Residents of Ashcroft at a community meeting on July 25 to hear about the recent wildfire and ask questions. Barbara Roden

Many questions and concerns about wildfire raised at Ashcroft meeting.

Close to 200 people attended the information meeting on July 25.

By Christopher Roden

Close to two hundred local residents were in attendance at the Ashcroft Community Hall for the information meeting hosted by the Village of Ashcroft on July 25. The meeting had been convened in the aftermath of the Elephant Hill fire, and as a response to questions and concerns raised by residents at an earlier meeting on July 22.

At the meeting were mayor Jack Jeyes and councillors Doreen Lambert, Barbara Roden, and Alf Trill of the Village of Ashcroft; Derek Williams and Rob Schweitzer of the BC Wildfire Branch; Sgt. Kathleen Thain of the Ashcroft RCMP and Staff-Sergeant Sheila White from Merritt; Ashcroft fire chief Josh White; Jason Tomlin, the emergency services supervisor of the Thompson-Nicola Regional District (TNRD); Kayla Pepper, the disaster planning and response coordinator for Canadian Red Cross Disaster Management Southern BC; representatives from the BC Ambulance Service; and Randy Diehl, a former chief administrative officer of the City of Kamloops, who moderated the meeting.

Following brief opening remarks by Jeyes, who introduced the moderator, the meeting was handed over to Diehl, who began by emphasizing what a beautiful place we live in: “A piece of paradise we are lucky to have.” He continued, “In view of recent events, there is understandable anxiety and lots of unanswered questions. This was one of the most bizarre fires seen in B.C.”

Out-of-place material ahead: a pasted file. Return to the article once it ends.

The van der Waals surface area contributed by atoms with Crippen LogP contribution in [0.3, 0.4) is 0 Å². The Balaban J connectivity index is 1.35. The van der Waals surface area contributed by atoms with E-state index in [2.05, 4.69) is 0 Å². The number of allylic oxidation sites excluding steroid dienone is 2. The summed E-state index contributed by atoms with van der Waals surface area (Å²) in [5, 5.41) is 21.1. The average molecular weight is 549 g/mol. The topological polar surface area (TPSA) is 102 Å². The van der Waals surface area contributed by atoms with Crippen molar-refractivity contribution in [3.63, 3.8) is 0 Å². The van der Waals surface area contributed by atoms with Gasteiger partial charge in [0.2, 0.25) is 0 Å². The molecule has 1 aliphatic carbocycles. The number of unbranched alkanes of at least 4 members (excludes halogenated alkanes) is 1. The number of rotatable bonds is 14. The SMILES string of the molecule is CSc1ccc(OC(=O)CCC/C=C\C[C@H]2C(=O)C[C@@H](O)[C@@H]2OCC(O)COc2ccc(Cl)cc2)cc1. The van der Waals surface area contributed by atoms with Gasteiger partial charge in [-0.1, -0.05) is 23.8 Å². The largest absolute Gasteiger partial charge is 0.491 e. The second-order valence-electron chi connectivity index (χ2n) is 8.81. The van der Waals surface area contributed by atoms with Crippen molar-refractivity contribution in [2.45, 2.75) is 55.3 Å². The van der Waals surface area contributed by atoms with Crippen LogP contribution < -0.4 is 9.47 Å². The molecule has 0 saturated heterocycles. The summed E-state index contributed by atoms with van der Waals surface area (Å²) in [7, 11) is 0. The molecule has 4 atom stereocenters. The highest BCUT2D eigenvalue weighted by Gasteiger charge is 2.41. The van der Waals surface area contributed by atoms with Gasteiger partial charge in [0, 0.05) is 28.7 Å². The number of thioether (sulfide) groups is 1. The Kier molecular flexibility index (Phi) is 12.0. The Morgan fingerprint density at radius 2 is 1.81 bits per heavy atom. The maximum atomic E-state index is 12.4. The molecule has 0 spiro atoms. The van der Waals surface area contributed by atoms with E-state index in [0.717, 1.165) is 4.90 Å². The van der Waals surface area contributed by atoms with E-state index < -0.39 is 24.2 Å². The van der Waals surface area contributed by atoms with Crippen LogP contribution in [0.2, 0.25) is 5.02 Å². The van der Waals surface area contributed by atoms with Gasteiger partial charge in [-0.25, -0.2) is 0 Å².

Schweitzer confirmed this, saying that he had never seen a fire like this one before, nor had many of his crew. The fire—which started late on the evening of July 6—jumped the fireguards at 11:45 a.m. on July 7, and Kamloops Fire Centre was immediately requested to send aircraft. The fire went from 2 hectares to 80 within an hour, and by 9 p.m. on July 7 was 4,200 hectares. “Getting people out of harm’s way was our only priority.”

The manager of the Boston Flats trailer park questioned why it was that the only warning given came at 2 p.m. on Friday, July 7, via the RCMP. Schweitzer replied that the fire spread incredibly quickly, and that calls were immediately made to crews, the RCMP, and local government.

When the manager stated that she felt they “fell through the cracks”, Diehl assured her that the officials involved would all have debriefings about the event. “They’ll learn from the process. No two disasters are alike.”

There was obvious concern about the current status of the fire, and there were assurances regarding daily updates via Internet, message boards in local communities [in Ashcroft the message board is at the post office], and through the TNRD.

Someone asked why the Martin Mars water bomber had not been deployed to fight the fire. Schweitzer replied that it was not available before August, and it was felt that the eight aircraft deployed—helicopters with water and fixed-wing craft with retardant—were capable of putting down water and retardant faster, and that it was more efficient to use smaller planes with a faster turnaround time. “Planes buy time and slow things down, but it’s boots on the ground that put out fires.”

A question was asked about the cause of the fire. Schweitzer said that the cause is currently under investigation, but that it had been difficult to access the site because of downed power lines. “It was not lightning; it was human-caused,” he said, adding that when a cause has been determined there can be both a criminal and a cost-recovery process, whether the fire was started by an individual(s), organization, or company.